It’s your will, so you should be able to alter it if you wish. However, making handwritten changes to a will isn’t always a wise idea. Here’s why.

5 Mistakes to Avoid When Writing a Will

Don’t let a simple mistake undo all the hard work you put into writing your will. If there is a mistake in your will, it could make the will invalid or prevent your assets from ending up in the right hands at the right time. Whether you’ve already prepared a will or are planning to draft one, it’s important to know which common mistakes people make in their wills so you can correct or avoid them. 

Avoid These Five Common Mistakes People Make in Wills

1: Incorrectly Executing the Will

If you don’t execute your will properly, it won’t be recognized by the court and your final wishes could be ignored. In order for a will to be valid in Arizona, you must sign it in front of two witnesses while you are of sound mind. After your death, your witnesses will be required to testify in order to prove the validity of the will. 

However, following these steps can still make your will invalid if you choose the wrong witnesses. Under Arizona law, your witnesses cannot be minors, one of your beneficiaries, or anyone directly related to a beneficiary by marriage, blood, or adoption. 

2: Not Listing Backup Beneficiaries

It’s also important to name secondary beneficiaries, just in case one of your beneficiaries dies unexpectedly, or decides to refuse the inheritance altogether. In Arizona, if a beneficiary who is related to you predeceases you or disclaims the inheritance, then their portion of your estate passes to their surviving children. If they have no children, the assets will be distributed to your next of kin. 

So if you want to control who receives an inheritance, you’ll need to designate a backup beneficiary (called a contingent beneficiary) for each asset. You should also name backups for any roles you assign in your will, such as guardian or executor. 

Keep in mind that the beneficiary you list for assets that don’t transfer through your will (like retirement accounts and life insurance policies) overrides the will. For instance, say in your will you name your current spouse to receive your life insurance policy. If your ex-spouse is still the current beneficiary of the policy, they will receive the proceeds despite your wishes.

3: Leaving Out Digital Assets

When you think about leaving your assets to your loved ones, you probably think of money, real estate, vehicles, heirlooms, etc. However, many people forget to include their digital assets in their wills. Digital assets can include:

  • Email accounts
  • Social media accounts
  • Streaming services
  • Cryptocurrency wallets
  • Online payment platforms
  • Online banking accounts
  • Credit cards
  • Digital music libraries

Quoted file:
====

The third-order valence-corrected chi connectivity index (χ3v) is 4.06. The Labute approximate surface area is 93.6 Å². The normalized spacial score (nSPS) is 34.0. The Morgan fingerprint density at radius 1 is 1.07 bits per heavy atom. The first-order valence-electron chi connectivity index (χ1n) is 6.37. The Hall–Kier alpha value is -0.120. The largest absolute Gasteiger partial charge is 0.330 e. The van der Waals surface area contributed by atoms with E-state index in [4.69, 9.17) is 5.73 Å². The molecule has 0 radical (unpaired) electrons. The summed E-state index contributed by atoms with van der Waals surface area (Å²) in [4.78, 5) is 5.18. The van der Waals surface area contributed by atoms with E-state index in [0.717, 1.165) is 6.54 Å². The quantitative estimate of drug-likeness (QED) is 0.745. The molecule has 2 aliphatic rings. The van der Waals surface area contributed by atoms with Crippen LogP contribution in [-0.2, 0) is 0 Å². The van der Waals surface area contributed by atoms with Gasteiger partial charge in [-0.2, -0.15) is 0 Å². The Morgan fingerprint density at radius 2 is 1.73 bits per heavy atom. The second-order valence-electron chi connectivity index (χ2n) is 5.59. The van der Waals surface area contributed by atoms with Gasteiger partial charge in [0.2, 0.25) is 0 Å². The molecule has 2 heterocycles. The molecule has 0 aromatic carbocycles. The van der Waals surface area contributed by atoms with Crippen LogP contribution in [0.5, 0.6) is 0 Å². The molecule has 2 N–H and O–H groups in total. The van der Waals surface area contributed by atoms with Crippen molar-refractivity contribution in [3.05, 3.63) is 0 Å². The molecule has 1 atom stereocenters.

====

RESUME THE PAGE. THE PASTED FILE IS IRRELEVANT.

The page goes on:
• Digital photo and video storage

To protect your digital assets, you will first need to make a list of all your online accounts, passwords, and digital documents. Then, you will need to place the assets in a digital vault and leave instructions in your will so your loved ones can gain access to your online accounts.

4: Failing to Plan for Disability

A successful estate plan covers more than just what happens after you pass away. It’s also essential that you plan for the possibility of becoming disabled or incapacitated. 

One way to do this is to create a type of advance directive called a living will, which details your wishes regarding healthcare if you can no longer make decisions on your own. You can also draft a medical power of attorney document to name someone who will make healthcare decisions on your behalf.  

5: Neglecting to Update the Will

If you want your will to be successful, you need to keep it up to date with any major life events that occur. For example, if you get married or divorced, or have new children and grandchildren, you’ll need to update your beneficiary and guardian designations. 

Other states have different requirements for validating a will, so you’ll also need to update your estate plan if you ever move out of state. If you’re making major changes, you may need to write a new will. Otherwise, you can make changes by writing a codicil to amend your current will. 

Review Your Will with a Professional

Whether you need to make changes to your will or write a new one, you should always consult an estate planning attorney. They will help ensure that your will is valid and that it covers all your wishes. 

At Phelps LaClair, we’ve been helping Arizona families avoid making mistakes in their wills for over 40 years. We also have plenty of experience correcting mistakes in an already existing will by helping our clients write a codicil or draft a new will. Call us at 480-892-2488 today to schedule an appointment. 

Images used under creative commons license – commercial use (12/21/2022). Photo by Aaron Burden on Unsplash

Next webinar
starting soon
Free Webinar